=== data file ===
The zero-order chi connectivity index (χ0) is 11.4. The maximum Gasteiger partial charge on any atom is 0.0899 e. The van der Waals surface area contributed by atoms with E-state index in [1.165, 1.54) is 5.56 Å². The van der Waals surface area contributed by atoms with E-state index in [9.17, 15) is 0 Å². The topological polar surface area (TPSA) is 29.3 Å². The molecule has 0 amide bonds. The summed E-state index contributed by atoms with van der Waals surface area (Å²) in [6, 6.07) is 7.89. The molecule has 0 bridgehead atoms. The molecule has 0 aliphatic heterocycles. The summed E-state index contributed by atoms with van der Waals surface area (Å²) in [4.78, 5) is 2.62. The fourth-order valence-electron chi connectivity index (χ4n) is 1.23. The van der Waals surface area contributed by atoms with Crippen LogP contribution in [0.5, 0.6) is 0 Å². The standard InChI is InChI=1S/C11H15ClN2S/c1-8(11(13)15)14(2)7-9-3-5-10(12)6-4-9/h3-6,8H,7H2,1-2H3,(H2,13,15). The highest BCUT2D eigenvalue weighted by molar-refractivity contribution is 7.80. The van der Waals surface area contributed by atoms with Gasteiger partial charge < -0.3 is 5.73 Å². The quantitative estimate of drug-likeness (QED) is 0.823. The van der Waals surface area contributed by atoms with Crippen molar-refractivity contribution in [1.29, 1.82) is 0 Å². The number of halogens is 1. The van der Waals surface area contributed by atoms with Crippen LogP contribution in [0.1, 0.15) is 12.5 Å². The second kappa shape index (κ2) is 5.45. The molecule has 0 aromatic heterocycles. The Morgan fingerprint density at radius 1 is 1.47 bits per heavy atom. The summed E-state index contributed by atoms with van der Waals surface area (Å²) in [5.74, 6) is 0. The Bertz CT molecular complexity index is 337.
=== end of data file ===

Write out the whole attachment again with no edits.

The zero-order chi connectivity index (χ0) is 11.4. The maximum Gasteiger partial charge on any atom is 0.0899 e. The van der Waals surface area contributed by atoms with E-state index in [1.165, 1.54) is 5.56 Å². The van der Waals surface area contributed by atoms with E-state index in [9.17, 15) is 0 Å². The topological polar surface area (TPSA) is 29.3 Å². The molecule has 0 amide bonds. The summed E-state index contributed by atoms with van der Waals surface area (Å²) in [6, 6.07) is 7.89. The molecule has 0 bridgehead atoms. The molecule has 0 aliphatic heterocycles. The summed E-state index contributed by atoms with van der Waals surface area (Å²) in [4.78, 5) is 2.62. The fourth-order valence-electron chi connectivity index (χ4n) is 1.23. The van der Waals surface area contributed by atoms with Crippen LogP contribution in [0.5, 0.6) is 0 Å². The standard InChI is InChI=1S/C11H15ClN2S/c1-8(11(13)15)14(2)7-9-3-5-10(12)6-4-9/h3-6,8H,7H2,1-2H3,(H2,13,15). The highest BCUT2D eigenvalue weighted by molar-refractivity contribution is 7.80. The van der Waals surface area contributed by atoms with Gasteiger partial charge < -0.3 is 5.73 Å². The quantitative estimate of drug-likeness (QED) is 0.823. The van der Waals surface area contributed by atoms with Crippen molar-refractivity contribution in [1.29, 1.82) is 0 Å². The number of halogens is 1. The van der Waals surface area contributed by atoms with Crippen LogP contribution in [0.1, 0.15) is 12.5 Å². The second kappa shape index (κ2) is 5.45. The molecule has 0 aromatic heterocycles. The Morgan fingerprint density at radius 1 is 1.47 bits per heavy atom. The summed E-state index contributed by atoms with van der Waals surface area (Å²) in [5.74, 6) is 0. The Bertz CT molecular complexity index is 337.